Abstract

Abstract 2231

Background

Child maltreatment is a frequent cause of injury in the United States, occurring in approximately 695,000 children per year. Bleeding disorders can exacerbate and be confused with non-accidental injury (NAI); both of these diagnostic errors are life altering for the child and family. Despite the high incidence of child abuse and the independent relative high incidence of bleeding disorders, the optimal hemostatic evaluation is unclear for children who may be victims of NAI. Expert hematologic opinion recommends a multi-tiered approach, first investigating for common bleeding disorders, and subsequently investigating for rare defects in the coagulation and fibrinolytic pathways, if necessary. Further research is needed to develop evidence-based guidelines for the evaluation of bleeding disorders in children who may be victims of NAI.

Objectives

To review and analyze a five-year history of the hematologic investigation of children who presented with bleeding and/or bruising that was suspicious for NAI at Vanderbilt Children's Hospital (VCH). Our hypothesis is that there is a lack of a systematic approach for the hemostatic evaluation of children who present with bleeding symptoms and concern for NAI.

Methods

A retrospective cohort study design was employed. ICD-9 codes for NAI (995.5, 995.50, 995.54, 995.55, 995.59) were used. 354 medical records from 2007 – 2011 were reviewed and screened for inclusion and exclusion criteria, resulting in 198 fully evaluable patients. Medical records were then queried for details of clinical and laboratory evaluation that occurred at the initial presentation concerning for NAI. We defined a basic hematologic evaluation as a CBC, PT and PTT; and a comprehensive hematologic evaluation as a CBC, PT, PTT, factor VIII, IX and XI activity and von Willebrand evaluation. Data was analyzed using SPSS; statistical analysis was performed using frequencies and Chi-Square analysis.

Outcomes

The mean age for the studied population was 445 days (max 4687 days, minimum 6 days); 37% were male. Bleeding symptoms included intracranial hemorrhage (ICH) (40%) and bruising (58% without associated ICH, 73% with and without associated ICH), with approximately 60% demonstrating additional non-hematologic symptoms (i.e. fractures, burns). Hematologic laboratory tests performed included CBC in 66%, PT in 58%, and PTT in 55%; factor activity levels in 12% (primarily consisted of factors VIII and IX); and von Willebrand disease evaluation in 12% of subjects. Table 1 shows the percentage of laboratory tests obtained in the patients based on symptoms at presentation.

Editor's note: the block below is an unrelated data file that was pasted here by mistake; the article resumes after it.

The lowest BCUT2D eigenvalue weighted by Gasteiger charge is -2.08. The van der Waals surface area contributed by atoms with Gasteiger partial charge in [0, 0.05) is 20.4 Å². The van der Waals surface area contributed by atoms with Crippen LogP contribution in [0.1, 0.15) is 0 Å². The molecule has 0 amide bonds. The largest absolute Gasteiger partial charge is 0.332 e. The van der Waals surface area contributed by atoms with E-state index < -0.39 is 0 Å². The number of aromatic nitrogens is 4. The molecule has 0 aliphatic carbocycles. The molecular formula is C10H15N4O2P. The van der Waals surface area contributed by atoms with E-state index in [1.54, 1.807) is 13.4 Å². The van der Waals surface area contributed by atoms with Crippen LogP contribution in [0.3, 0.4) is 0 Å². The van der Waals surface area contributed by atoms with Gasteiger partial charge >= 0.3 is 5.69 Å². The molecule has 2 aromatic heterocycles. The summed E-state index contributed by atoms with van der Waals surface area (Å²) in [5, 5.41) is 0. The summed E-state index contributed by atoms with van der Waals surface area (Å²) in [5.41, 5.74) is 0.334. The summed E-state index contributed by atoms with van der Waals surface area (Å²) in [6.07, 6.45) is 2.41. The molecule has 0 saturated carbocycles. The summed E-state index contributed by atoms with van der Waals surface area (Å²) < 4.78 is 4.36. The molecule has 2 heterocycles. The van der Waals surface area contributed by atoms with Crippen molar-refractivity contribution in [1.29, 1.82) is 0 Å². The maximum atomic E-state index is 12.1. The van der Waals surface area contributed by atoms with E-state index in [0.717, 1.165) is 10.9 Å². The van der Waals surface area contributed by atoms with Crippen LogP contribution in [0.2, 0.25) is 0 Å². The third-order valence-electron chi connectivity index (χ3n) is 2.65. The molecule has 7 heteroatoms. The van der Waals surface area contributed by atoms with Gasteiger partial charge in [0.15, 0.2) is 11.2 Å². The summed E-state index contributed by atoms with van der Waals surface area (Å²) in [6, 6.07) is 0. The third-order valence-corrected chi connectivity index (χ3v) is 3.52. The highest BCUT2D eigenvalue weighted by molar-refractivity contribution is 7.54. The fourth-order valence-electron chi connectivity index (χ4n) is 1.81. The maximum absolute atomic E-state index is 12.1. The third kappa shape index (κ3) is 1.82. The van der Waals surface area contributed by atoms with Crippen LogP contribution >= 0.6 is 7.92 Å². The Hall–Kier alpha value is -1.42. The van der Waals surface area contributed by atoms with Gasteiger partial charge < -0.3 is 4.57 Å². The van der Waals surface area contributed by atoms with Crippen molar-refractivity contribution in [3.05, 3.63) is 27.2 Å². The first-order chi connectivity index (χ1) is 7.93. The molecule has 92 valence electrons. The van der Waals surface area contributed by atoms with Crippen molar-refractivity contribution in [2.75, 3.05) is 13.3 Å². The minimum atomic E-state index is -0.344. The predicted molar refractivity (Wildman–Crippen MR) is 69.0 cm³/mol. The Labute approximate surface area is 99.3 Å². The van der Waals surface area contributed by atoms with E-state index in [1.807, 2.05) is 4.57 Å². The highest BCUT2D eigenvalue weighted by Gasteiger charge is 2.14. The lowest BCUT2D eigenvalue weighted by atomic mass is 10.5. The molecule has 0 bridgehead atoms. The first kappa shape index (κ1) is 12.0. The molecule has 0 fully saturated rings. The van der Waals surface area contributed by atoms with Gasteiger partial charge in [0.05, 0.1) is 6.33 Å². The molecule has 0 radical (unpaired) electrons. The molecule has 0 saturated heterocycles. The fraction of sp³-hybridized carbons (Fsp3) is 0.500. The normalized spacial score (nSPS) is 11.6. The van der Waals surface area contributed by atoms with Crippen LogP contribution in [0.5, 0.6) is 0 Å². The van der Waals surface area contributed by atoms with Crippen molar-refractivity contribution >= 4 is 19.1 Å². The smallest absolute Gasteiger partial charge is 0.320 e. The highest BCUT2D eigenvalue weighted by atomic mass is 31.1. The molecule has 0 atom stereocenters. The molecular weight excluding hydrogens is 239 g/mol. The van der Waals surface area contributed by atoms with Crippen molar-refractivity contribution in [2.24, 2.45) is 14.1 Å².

Table 1:

Percentage of subjects with specific laboratory tests based on presenting symptoms

TestICH +/− bruising (n = 31)Bruising only (n = 49)ICH + Non-Heme Symptoms (n = 58)Bruising + Non-Heme Symptoms (n = 60)
CBC 97 86 36 62 
PT 97 80 31 45 
PTT 90 71 31 45 
Factor Activity 48 
Von Willebrand 45 
TestICH +/− bruising (n = 31)Bruising only (n = 49)ICH + Non-Heme Symptoms (n = 58)Bruising + Non-Heme Symptoms (n = 60)
CBC 97 86 36 62 
PT 97 80 31 45 
PTT 90 71 31 45 
Factor Activity 48 
Von Willebrand 45 

Abnormal coagulation labs were seen in 33% of performed PT and 55% of PTT tests; 55% of abnormal PTs and 44% of abnormal PTTs repeated. Our defined basic evaluation was completed in 79% of patients with ICH and 36% of patients without ICH (p <0.00). Our defined comprehensive evaluation was completed in 9% of patients with ICH and 2% of patients without ICH (p 0.32). Only 1% (2 of 198) children in our cohort were diagnosed with hematologic disorders that explain their increased bleeding symptoms.

Conclusion

Complete hematologic evaluation of children who present with bleeding symptoms and concern for NAI is inconsistent. While some children with other findings diagnostic for NAI may not require a hematologic work-up from a medico-legal perspective, it is still prudent to consider common bleeding disorders as a potential contributing factor in the severity of symptoms. At VCH, laboratory evaluation was obtained with greater frequency in patients with hematologic symptoms only. Given the variability of tests obtained and the disparity between expert opinion and our historical evaluation, further investigation into the optimal evaluation of these patients is warranted at this time. A prospective cohort study would allow comprehensive evaluation of all children suspected of NAI resulting in a clear understanding of laboratory abnormalities and incidence of bleeding disorders.

Disclosures:

No relevant conflicts of interest to declare.

Author notes

*

Asterisk with author names denotes non-ASH members.